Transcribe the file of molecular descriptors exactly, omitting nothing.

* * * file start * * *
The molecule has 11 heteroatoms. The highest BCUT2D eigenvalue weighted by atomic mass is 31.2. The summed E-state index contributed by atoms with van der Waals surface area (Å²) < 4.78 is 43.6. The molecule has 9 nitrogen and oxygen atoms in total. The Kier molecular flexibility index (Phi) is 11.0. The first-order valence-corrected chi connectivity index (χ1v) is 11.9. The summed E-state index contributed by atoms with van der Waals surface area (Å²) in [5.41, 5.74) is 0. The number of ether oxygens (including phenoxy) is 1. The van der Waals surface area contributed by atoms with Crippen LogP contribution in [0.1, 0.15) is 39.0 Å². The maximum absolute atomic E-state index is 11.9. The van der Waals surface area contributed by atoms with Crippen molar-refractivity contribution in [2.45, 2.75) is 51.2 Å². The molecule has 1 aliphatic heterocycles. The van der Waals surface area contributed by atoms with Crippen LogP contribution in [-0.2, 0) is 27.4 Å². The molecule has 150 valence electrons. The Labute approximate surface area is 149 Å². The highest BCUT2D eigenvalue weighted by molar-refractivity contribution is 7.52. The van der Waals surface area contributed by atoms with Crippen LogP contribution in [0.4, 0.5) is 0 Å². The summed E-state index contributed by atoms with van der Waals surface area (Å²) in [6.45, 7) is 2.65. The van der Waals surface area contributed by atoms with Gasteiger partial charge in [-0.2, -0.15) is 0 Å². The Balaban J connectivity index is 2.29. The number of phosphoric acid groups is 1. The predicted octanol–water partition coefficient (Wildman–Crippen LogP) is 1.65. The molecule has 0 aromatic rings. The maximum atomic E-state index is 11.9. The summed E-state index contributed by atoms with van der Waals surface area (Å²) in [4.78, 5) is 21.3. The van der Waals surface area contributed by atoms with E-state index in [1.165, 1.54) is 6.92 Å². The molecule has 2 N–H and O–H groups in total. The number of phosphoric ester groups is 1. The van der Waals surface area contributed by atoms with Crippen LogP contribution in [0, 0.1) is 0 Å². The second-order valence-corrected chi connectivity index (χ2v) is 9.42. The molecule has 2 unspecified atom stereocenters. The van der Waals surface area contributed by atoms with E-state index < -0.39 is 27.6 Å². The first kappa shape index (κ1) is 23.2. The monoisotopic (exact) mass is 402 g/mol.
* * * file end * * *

The molecule has 11 heteroatoms. The highest BCUT2D eigenvalue weighted by atomic mass is 31.2. The summed E-state index contributed by atoms with van der Waals surface area (Å²) < 4.78 is 43.6. The molecule has 9 nitrogen and oxygen atoms in total. The Kier molecular flexibility index (Phi) is 11.0. The first-order valence-corrected chi connectivity index (χ1v) is 11.9. The summed E-state index contributed by atoms with van der Waals surface area (Å²) in [5.41, 5.74) is 0. The number of ether oxygens (including phenoxy) is 1. The van der Waals surface area contributed by atoms with Crippen LogP contribution in [0.1, 0.15) is 39.0 Å². The maximum absolute atomic E-state index is 11.9. The van der Waals surface area contributed by atoms with Crippen molar-refractivity contribution in [2.45, 2.75) is 51.2 Å². The molecule has 1 aliphatic heterocycles. The van der Waals surface area contributed by atoms with Crippen LogP contribution in [-0.2, 0) is 27.4 Å². The molecule has 150 valence electrons. The Labute approximate surface area is 149 Å². The highest BCUT2D eigenvalue weighted by molar-refractivity contribution is 7.52. The van der Waals surface area contributed by atoms with Crippen LogP contribution in [0.4, 0.5) is 0 Å². The summed E-state index contributed by atoms with van der Waals surface area (Å²) in [6.45, 7) is 2.65. The van der Waals surface area contributed by atoms with Gasteiger partial charge in [-0.2, -0.15) is 0 Å². The Balaban J connectivity index is 2.29. The number of phosphoric acid groups is 1. The predicted octanol–water partition coefficient (Wildman–Crippen LogP) is 1.65. The molecule has 0 aromatic rings. The maximum atomic E-state index is 11.9. The summed E-state index contributed by atoms with van der Waals surface area (Å²) in [4.78, 5) is 21.3. The van der Waals surface area contributed by atoms with E-state index in [1.165, 1.54) is 6.92 Å². The molecule has 2 N–H and O–H groups in total. The number of phosphoric ester groups is 1. The van der Waals surface area contributed by atoms with Crippen LogP contribution in [0, 0.1) is 0 Å². The second-order valence-corrected chi connectivity index (χ2v) is 9.42. The molecule has 2 unspecified atom stereocenters. The van der Waals surface area contributed by atoms with E-state index < -0.39 is 27.6 Å². The first kappa shape index (κ1) is 23.2. The monoisotopic (exact) mass is 402 g/mol.